London, Mar. 31 (ANI): US President Barack Obama said the destruction of militant safe havens in Pakistan's tribal areas could not be achieved without full cooperation from the army and the intelligence, but how far can the US push the Pakistan envelope, asks a BBC analyst.
Recently, three American generals have recently accused elements in Pakistan's ISI of supporting Taliban and Al Qaeda. The unprecedented attack, he points out, follows the announcement of a new US strategy for Afghanistan.
Charges against the ISI may not be new, but they have never before been made so publicly.
To ensure Pakistan's support in fighting terror on its border along with Afghanistan, the Obama administration has offered an increase in civilian aid, only with a warning that no 'blank cheque' is available for the military if it does not 'perform'.
Last year, Washington's suspicions were so strong that it scaled down intelligence sharing with the ISI, especially after accusing it of involvement in the bombing of the Indian embassy in Kabul.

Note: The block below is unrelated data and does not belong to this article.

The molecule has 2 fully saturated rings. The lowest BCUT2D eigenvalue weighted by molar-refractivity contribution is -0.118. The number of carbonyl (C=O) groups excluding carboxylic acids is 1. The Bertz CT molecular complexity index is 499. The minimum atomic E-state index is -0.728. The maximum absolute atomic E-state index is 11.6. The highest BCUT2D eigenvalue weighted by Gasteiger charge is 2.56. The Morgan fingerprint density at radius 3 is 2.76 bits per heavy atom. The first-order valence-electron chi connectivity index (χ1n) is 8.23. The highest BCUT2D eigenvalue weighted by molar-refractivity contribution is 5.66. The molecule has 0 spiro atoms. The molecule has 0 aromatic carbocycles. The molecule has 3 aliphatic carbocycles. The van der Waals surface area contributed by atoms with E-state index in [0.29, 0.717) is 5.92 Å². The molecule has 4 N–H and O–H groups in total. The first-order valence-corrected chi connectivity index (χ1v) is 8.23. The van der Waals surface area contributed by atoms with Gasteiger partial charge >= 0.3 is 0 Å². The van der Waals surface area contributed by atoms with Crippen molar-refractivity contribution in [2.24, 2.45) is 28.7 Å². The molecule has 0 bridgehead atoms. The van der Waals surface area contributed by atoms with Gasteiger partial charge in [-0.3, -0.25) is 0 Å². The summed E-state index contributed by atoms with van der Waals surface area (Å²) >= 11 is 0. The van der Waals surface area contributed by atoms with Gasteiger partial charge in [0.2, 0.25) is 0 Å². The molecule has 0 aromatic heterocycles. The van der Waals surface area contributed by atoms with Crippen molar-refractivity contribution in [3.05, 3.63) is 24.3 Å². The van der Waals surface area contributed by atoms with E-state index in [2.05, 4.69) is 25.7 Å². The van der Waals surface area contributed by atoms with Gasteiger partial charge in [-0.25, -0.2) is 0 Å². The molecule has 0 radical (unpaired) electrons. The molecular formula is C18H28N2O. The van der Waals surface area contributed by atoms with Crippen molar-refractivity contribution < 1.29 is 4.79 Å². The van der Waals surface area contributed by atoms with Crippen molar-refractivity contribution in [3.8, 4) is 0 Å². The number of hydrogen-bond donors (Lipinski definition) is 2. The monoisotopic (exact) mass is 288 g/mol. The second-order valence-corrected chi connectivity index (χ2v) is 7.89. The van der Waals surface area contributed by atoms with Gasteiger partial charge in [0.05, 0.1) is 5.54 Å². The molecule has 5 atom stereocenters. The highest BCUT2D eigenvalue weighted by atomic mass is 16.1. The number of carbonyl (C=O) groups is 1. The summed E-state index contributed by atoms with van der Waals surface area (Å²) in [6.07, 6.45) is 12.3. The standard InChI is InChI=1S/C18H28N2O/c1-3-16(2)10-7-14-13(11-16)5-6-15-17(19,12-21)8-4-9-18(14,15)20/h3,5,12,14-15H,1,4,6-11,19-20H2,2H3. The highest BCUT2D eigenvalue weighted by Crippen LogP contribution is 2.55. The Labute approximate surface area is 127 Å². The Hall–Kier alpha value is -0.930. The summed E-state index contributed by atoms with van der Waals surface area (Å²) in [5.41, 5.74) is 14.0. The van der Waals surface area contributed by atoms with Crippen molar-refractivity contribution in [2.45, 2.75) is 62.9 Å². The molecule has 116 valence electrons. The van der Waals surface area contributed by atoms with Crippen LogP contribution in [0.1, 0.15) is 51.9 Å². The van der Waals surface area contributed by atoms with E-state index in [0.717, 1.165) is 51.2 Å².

As far as the Islamabad is concerned, it never gave up the idea that in order to defend itself against India, it needs a pro-Pakistan government in Afghanistan.
However, the government in Kabul is full of factions hostile to Islamabad and closely allied with India, and India is expanding its influence in the country, according to the BBC analysis.
This is all the more troubling because Afghanistan has never recognized its boundary with Pakistan.
The Taliban, therefore, can be an asset for the ISI.
"The concept of pressuring Pakistan is flawed. No state can be successfully pressured into acts it considers suicidal," Ahmed Rashid and Barnett Rubin were quoted by BBC, as saying.
America's leverage is thus limited: in pushing too much, it may lose even the limited cooperation it has, the BBC analyst concludes. (ANI)